Yesterday, I continued to sit with my experience. Where do I feel this resistance… pit of my stomach… What does it feel like… heavy, like a bowling ball… Where else do I feel it… throat… chest… heaviness in chest… lump in throat… What’s the overall feeling… sadness… What is this feeling, I asked…fear… Fear of what… being rejected…As I continued to sit with my experience, with the sadness, the ache, I began to notice the heaviness lift in my belly… the ache dissolve in my shoulders. Without pushing the fear away, I gave it space to be. This is one of the most difficult aspects of being human as it is our nature to seek pleasure and avoid pain. However, in allowing ourselves space for the uncomfortable, we open ourselves up to the gifts of grace and compassion.

This morning, in the middle of teaching my class, I had the thought, “I don’t trust in my goodness.” Ahaaaaa. That’s been the underlying need to escape (medicating the issue means we don’t have to feel the pain of feeling like I’m damaged in some way), in being irritable (if I push you away, you won’t see the truth of who I am), and in the need to shrink (I won’t be rejected because you won’t even know I am here). In allowing myself to remain present to what is, I was able to tap into the pain, sadness, and shame of not feeling whole.  Tara tells us that accessing the pain is what cracks our heart open.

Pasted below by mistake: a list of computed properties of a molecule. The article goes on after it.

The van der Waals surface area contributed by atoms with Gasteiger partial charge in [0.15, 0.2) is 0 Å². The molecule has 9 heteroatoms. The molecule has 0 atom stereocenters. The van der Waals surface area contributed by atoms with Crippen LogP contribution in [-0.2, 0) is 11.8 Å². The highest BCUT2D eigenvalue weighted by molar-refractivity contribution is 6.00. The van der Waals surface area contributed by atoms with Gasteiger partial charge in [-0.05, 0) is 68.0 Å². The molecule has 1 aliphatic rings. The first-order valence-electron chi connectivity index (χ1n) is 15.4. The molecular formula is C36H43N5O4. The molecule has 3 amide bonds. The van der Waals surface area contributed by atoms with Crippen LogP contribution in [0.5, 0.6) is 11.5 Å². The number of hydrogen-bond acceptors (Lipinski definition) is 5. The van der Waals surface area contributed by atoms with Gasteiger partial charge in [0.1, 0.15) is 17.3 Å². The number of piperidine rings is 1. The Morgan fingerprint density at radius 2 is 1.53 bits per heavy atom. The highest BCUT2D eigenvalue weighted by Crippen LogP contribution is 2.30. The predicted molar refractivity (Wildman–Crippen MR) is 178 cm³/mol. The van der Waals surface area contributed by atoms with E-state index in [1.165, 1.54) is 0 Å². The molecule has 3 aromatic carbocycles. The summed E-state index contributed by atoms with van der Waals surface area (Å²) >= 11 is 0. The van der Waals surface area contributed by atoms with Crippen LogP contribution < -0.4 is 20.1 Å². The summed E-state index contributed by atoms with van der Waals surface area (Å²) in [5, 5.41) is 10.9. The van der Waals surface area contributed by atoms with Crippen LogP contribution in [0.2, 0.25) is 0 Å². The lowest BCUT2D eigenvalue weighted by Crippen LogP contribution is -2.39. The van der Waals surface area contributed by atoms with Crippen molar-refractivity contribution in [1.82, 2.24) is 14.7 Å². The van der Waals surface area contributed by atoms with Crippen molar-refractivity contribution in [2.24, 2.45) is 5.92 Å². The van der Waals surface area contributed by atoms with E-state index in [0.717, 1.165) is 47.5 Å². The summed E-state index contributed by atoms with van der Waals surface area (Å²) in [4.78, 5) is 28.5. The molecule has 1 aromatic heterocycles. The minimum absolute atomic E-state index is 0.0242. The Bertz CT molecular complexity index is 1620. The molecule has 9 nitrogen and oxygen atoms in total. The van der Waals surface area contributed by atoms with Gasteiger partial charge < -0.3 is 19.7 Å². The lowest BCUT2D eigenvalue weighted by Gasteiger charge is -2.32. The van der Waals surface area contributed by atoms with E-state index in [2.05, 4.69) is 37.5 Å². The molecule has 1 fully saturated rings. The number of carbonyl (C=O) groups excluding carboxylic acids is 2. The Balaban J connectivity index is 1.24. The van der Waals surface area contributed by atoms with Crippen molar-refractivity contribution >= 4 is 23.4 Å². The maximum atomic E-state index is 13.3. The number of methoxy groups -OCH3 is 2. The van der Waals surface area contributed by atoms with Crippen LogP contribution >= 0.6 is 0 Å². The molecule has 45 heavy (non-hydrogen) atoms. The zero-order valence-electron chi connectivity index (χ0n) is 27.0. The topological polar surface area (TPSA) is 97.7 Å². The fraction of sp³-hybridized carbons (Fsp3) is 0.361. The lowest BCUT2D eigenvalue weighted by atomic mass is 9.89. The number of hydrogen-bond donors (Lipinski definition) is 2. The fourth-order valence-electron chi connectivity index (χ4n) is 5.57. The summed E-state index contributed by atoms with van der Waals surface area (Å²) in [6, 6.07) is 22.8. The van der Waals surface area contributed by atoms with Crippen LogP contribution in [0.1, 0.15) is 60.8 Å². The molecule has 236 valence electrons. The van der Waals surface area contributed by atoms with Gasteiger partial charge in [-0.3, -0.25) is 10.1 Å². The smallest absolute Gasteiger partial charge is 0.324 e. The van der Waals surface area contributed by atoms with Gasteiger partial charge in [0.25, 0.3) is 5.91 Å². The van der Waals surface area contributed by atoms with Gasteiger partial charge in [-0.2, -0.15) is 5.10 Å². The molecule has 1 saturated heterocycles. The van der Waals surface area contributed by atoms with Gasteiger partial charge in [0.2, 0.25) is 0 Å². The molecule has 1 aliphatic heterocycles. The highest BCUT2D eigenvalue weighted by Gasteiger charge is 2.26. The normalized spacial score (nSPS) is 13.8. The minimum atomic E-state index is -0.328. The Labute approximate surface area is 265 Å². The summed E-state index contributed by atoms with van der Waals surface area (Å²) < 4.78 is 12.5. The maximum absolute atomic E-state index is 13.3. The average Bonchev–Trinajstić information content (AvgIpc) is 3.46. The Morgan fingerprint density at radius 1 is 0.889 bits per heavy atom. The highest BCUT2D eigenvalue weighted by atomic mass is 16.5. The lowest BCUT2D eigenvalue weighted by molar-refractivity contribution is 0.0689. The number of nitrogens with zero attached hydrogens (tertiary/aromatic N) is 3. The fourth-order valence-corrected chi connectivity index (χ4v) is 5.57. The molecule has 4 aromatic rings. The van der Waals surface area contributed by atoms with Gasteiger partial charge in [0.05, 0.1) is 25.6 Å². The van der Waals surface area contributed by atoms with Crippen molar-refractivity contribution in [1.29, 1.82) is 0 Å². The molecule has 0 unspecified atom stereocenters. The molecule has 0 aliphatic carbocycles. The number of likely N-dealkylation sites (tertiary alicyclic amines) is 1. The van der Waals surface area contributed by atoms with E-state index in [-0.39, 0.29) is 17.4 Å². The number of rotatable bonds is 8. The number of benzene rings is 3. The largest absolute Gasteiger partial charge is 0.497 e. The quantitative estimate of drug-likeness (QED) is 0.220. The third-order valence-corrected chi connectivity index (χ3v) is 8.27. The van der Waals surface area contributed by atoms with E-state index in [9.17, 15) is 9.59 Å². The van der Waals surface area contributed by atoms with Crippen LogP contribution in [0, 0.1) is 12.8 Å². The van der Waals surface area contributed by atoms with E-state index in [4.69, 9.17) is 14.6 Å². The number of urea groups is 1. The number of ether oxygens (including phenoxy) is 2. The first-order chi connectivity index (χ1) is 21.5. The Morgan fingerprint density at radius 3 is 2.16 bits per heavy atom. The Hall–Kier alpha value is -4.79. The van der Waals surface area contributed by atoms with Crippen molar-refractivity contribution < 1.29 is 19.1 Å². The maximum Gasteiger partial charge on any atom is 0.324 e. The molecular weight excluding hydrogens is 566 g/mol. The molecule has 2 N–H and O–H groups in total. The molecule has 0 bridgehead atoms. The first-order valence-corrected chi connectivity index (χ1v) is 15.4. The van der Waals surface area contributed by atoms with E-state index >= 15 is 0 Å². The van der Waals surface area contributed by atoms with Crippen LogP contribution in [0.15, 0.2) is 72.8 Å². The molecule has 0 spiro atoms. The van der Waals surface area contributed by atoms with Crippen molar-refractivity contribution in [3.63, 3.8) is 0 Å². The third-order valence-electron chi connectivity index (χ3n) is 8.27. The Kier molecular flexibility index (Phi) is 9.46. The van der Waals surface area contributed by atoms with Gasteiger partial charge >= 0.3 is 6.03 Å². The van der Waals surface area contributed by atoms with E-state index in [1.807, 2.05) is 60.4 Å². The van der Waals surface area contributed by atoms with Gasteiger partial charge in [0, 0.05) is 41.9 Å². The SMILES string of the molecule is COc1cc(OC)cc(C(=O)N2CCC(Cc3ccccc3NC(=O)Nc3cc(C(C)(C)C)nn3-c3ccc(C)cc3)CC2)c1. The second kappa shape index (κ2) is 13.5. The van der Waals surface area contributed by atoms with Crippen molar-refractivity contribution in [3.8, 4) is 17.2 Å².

In my own experience, when I stop resisting and instead allow the thoughts, emotions, and beliefs an opportunity to surface, I can observe how they have kept me feeling separate, from myself, Chris, Drew, and everyone else around me. In connecting to the hurt and pain, I can connect to the hurt and pain we all feel at times from being human, bringing us closer together in our shared experience. In staying present, I can trace the root cause of my suffering, the belief, thought, or emotion and hold myself tenderly with compassion, change the thought, or reach out for support.